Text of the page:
Kleinhovia hospita Linn., Sp. Pl. ed. 2. 1365. 1763. Dalz. & Gibs.,Bomb. Fl. 23.1861; Masters in Hook.f.,l.c.; Talbot, For.Fl.Bomb.Pres. & Sind 1:145.1911; Blatter and Millard, Beaut.Ind. Tr. ed. 4. 95.1954; Cooke, Fl.Bomb.Pres.(Reprint ed.) 1:135.1958; S. Abedin in Pak.J.Bot. 6(1): 38.1974.
A medium sized tree. Leaves 5-10 cm long, 4-9 cm broad, entire, acute or obtuse, glabrous on both sides; stipules ensiform or linear, c. 8 mm long; petiole 2-6 cm long. Flowers 4-7 mm across; pedicel 2-5 mm long; bracteoles lanceolate, 2-4 mm long, pubescent. Sepals linear-lanceolate, 6-8 mm long, c. 2 mm broad, pink, tomentose. Petals 4-6 cm long, c. 2 mm broad, upper one saccate, ovate-oblong, middle pair concave-ovate, clawed, incurved, lower pair oblique-oblong, flat, yellow. Stamens exserted, 8-10 mm long. Ovary ovoid, c. 1.5 mm long, tomentose, on a 6-8 mm long gynophore. Capsule turbinate, up to 2.5 cm across, pink, drooping. Seeds whitish.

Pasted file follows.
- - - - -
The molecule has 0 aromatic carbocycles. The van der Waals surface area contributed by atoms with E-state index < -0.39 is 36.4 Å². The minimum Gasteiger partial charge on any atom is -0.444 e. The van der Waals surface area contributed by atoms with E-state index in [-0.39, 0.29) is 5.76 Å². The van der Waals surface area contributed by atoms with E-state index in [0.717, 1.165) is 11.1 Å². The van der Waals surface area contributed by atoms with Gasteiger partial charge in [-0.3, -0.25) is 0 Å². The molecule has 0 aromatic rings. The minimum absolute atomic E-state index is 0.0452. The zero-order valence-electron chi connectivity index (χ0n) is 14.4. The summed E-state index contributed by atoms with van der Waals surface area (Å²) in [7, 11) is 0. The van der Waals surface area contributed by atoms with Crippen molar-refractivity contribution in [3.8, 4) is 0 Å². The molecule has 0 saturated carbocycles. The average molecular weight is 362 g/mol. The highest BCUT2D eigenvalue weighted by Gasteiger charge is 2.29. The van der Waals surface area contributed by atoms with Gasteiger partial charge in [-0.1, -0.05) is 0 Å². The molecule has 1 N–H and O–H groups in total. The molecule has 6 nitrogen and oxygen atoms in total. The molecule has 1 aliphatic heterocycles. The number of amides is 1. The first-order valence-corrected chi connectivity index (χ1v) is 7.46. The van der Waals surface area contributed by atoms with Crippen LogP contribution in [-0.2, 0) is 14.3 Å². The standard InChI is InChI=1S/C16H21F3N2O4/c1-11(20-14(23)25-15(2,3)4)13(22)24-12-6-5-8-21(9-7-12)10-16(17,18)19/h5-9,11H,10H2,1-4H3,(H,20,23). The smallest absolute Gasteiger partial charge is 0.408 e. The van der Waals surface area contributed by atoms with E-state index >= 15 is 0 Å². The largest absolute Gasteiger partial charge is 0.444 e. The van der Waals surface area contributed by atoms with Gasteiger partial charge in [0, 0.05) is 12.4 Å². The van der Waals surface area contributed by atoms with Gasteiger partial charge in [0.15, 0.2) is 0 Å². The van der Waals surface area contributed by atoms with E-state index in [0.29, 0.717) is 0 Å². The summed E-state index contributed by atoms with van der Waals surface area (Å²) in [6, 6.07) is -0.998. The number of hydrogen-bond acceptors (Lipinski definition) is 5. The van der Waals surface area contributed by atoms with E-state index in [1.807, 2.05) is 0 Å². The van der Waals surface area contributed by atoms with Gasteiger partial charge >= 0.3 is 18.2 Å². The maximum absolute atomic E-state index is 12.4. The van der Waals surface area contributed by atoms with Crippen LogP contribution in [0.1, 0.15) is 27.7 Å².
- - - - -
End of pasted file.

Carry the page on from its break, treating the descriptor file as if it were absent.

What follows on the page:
Type: "Habitat in Ind. Orientali".
Distribution: Tropical Asia from the Mascarene Islands to Polynesia and east tropical Africa. Cultivated in Pakistan and India.
The shoots and young leaves are said to be edible and the extract from leaves is used to cure skin diseases.